- Lead Organisation
Melbourne, VictoriaARENA Program
1 August 2018
18 January 2022
- Project PartnersEldor Corporation, Institute for Carbon-Neutral Energy Research, Kyushu UniversityThis hydrogen project was completed on 18 January 2021.
The Proton Flow Reactor System project aims to develop an integrated system for storage of electricity from renewable energy and export the stored energy as hydrogen within hydrogenated carbon-based material.
A novel ‘proton flow reactor’ (PFR) system for producing hydrogenated carbon(C)-based powder for bulk export has been developed. This reactor – a novel and scaled-up extension of RMIT’s innovative proton battery concept – uses electricity from renewables to split water and charge a stream of C-particles in a slurry electrode with the protons produced. The system is zero-emission and environmentally-benign. It offers a way to export a hydrogen-rich solid carbon material charged using renewable energy, as well as to store intermittent renewable energy on electricity grids at various scales.
- TRL has increased from 2 to 4
- The Proton Flow Reactor System (PFR) is technically feasible. Hydrogen can be stored in a PFR with a flow-in flow-out paste electrode, drying the paste to a powder for storage externally and reconstituting the paste at a later time for recovery of the stored energy. 60% of the Hydrogen stored in the electrode after charging was recovered and consumed in the electricity generation.
- The energy efficiencies of the small-scale paste proton flow reactor during the hydrogen-charging (electricity supply) process, and discharging (electricity delivery) process, have been measured, and a value of 15% for the roundtrip energy efficiency for the PFR system overall obtained. Projected improvements could see that rise to 57% for a full-scale system after commercialisation.
- An alternative mode of operating a PFR in discharge mode has been discovered that allows direct generation of hydrogen gas from the hydrogenated carbon material. Importantly, this discovery opens up the prospect of the PFR system being used to export and supply hydrogen gas for fuel-cell vehicles for transportation, rather than solely for electrical energy storage.
- A nearly three-fold increase in the gravimetric hydrogen storage capacity in a paste-electrode proton reactor/battery has been achieved by making a number of modifications to the PFR design. The previously best achieved capacity for hydrogen storage in ACPR was raised from 0.8 wt% to 2.23 wt%, which is more than twice the maximum electrochemical hydrogen storages reported to date in carbons with acidic electrolytes.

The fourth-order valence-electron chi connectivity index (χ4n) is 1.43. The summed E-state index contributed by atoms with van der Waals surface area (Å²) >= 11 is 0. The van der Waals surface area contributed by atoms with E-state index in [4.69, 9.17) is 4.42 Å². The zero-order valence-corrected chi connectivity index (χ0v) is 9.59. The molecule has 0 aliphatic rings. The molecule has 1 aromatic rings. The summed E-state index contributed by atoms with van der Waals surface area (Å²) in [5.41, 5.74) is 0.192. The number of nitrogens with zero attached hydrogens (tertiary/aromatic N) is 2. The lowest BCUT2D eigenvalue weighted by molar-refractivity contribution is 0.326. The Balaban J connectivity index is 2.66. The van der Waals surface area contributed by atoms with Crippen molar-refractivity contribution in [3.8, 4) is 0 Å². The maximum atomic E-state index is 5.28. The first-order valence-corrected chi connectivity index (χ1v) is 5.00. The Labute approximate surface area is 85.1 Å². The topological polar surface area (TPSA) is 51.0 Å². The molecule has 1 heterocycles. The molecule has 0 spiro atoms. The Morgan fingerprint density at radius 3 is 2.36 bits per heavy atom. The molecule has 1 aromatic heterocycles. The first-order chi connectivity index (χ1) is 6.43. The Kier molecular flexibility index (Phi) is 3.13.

How the project works
A novel ‘proton flow reactor’ system for producing hydrogenated carbon(C)-based powder for bulk export will be developed. This reactor will use electricity from renewables to split water and charge a stream of C-particles with the protons produced. The stream of particles will flow through a negatively charged electrode to neutralise the protons as they are stored. Solid hydrogenated C-powder for storage and transport will then be generated. At the destination, the C-powder will be passed through an identical reactor operating in ‘fuel-cell’ mode to re-generate electricity.
Area of innovation
This Proton Flow Reactor System will be a novel and scaled-up form of RMIT’s innovative proton battery − a reversible PEM fuel cell that reversibly stores protons in its solid electrode without forming hydrogen gas. The technical feasibility of a proton battery with an activated carbon electrode has recently been proven by the RMIT team. The proton flow reactor concept to be developed in this project has not so far been articulated publicly anywhere in the world. This reactor, and the C-powder for storage of atomic hydrogen, will both involve considerable technical innovation.
This system offers a zero-emission and environmentally-benign solution to production of exportable hydrogenated material from renewable energy and abundant carbon primary sources for conversion to electricity overseas. It may also store intermittent renewable energy on electricity grids at various scales. Potential energy densities are competitive with 700 bar compressed hydrogen gas, while avoiding the high cost and parasitic energy of the latter. The project will create the opportunity for patenting a proton flow reactor system, to attract industry partners for scale-up and commercialisation.
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